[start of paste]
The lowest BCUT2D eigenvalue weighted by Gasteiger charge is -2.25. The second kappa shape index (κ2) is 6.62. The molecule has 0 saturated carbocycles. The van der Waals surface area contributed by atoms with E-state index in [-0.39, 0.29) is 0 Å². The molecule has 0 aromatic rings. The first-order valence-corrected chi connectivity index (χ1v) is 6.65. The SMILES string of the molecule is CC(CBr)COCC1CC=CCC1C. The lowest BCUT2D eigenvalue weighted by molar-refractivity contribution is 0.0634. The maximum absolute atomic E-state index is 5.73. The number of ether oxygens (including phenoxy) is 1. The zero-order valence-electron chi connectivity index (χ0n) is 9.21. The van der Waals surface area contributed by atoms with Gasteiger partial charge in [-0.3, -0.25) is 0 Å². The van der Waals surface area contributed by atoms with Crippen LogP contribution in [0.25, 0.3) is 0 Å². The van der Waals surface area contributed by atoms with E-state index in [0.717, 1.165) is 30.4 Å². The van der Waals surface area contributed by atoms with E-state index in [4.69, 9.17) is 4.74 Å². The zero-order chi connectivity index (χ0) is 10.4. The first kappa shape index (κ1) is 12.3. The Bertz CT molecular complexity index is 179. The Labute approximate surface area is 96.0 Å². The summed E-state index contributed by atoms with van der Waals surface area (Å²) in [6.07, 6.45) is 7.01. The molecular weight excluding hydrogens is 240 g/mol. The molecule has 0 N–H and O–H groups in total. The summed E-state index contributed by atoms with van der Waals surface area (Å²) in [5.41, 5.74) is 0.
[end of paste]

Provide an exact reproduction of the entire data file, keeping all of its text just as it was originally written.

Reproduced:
The lowest BCUT2D eigenvalue weighted by Gasteiger charge is -2.25. The second kappa shape index (κ2) is 6.62. The molecule has 0 saturated carbocycles. The van der Waals surface area contributed by atoms with E-state index in [-0.39, 0.29) is 0 Å². The molecule has 0 aromatic rings. The first-order valence-corrected chi connectivity index (χ1v) is 6.65. The SMILES string of the molecule is CC(CBr)COCC1CC=CCC1C. The lowest BCUT2D eigenvalue weighted by molar-refractivity contribution is 0.0634. The maximum absolute atomic E-state index is 5.73. The number of ether oxygens (including phenoxy) is 1. The zero-order valence-electron chi connectivity index (χ0n) is 9.21. The van der Waals surface area contributed by atoms with Gasteiger partial charge in [-0.3, -0.25) is 0 Å². The van der Waals surface area contributed by atoms with Crippen LogP contribution in [0.25, 0.3) is 0 Å². The van der Waals surface area contributed by atoms with E-state index in [0.717, 1.165) is 30.4 Å². The van der Waals surface area contributed by atoms with E-state index in [4.69, 9.17) is 4.74 Å². The zero-order chi connectivity index (χ0) is 10.4. The first kappa shape index (κ1) is 12.3. The Bertz CT molecular complexity index is 179. The Labute approximate surface area is 96.0 Å². The summed E-state index contributed by atoms with van der Waals surface area (Å²) in [6.07, 6.45) is 7.01. The molecular weight excluding hydrogens is 240 g/mol. The molecule has 0 N–H and O–H groups in total. The summed E-state index contributed by atoms with van der Waals surface area (Å²) in [5.41, 5.74) is 0.